Modern secularist thought was a direct reaction to large-scale religious violence. It motivated thinkers such as Thomas Hobbes and John Locke to rethink the justification and role of the state, and they produced theories that detached government power from the otherworldly rationalizations that had stood almost unchallenged throughout medieval times. To the extent that Christianity has since been tamed, and, hence, no longer penetrates all aspects of social and political life in the manner of the medieval Church, this was a consequence of the Reformation that Luther did not foresee when writing his critique of indulgences. In any event, the rise of secular political philosophy produced intellectual resources—such as Locke’s treatises on government and his Letter Concerning Toleration—that still reward serious study.

A more recent chain of events that greatly altered Western societies was the sexual revolution of the 1960s. Viewed in retrospect, this was clearly underway even in the early sixties, but it is often symbolized by the Summer of Love in San Francisco in 1967—now fifty years ago. During the sixties, the hegemony of traditional Christian sexual morality was smashed.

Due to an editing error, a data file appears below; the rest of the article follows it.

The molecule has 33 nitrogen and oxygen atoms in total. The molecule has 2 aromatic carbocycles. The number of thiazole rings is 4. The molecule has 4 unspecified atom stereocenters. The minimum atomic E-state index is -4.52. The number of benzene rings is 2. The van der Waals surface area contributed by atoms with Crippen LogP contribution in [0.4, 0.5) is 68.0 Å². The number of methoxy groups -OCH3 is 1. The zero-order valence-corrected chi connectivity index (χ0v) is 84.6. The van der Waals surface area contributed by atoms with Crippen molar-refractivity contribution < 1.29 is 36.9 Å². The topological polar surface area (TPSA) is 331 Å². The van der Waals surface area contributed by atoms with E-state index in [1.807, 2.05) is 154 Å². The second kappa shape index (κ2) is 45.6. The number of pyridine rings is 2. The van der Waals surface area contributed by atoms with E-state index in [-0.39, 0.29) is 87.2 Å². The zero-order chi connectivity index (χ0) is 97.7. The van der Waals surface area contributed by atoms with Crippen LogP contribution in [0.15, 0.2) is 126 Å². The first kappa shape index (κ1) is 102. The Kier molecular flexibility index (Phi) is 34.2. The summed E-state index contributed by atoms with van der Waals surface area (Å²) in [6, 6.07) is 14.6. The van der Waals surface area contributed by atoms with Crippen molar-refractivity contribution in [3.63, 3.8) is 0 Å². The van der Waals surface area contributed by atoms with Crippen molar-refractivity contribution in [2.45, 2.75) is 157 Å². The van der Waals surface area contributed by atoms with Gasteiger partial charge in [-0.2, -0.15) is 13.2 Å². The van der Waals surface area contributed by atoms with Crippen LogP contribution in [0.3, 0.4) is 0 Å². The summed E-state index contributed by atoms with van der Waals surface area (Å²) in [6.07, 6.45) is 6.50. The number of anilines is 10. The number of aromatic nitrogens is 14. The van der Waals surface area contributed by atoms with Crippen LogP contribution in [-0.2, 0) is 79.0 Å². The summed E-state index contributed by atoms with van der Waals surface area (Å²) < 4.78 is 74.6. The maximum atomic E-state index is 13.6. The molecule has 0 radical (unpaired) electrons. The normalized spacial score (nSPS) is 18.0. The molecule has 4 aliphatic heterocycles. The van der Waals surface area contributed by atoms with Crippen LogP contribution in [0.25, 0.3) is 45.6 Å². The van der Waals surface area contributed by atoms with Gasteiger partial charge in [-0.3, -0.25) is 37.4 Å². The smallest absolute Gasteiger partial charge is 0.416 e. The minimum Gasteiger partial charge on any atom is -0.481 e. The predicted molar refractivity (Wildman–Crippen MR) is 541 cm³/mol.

Despite the Protestant Reformation and all it entailed, the main doctrines of Christianity on sexuality, family formation, and the respective roles of men and women survived until recently in the mores and laws of Western countries. By the 1960s, however, the Christian ideal of confining sexuality to lifelong heterosexual monogamy had become untenable, thanks to a perfect storm of social and technological changes. These included the invention of the contraceptive pill, but the Pill can’t be given full credit (or blame) for what took place. We should consider, among other things, intensified urbanization, the increasing availability of motor vehicles, and changes to the structure of Western workforces. However exactly we assign the causes, the effect was an open rebellion against traditional sources of authority.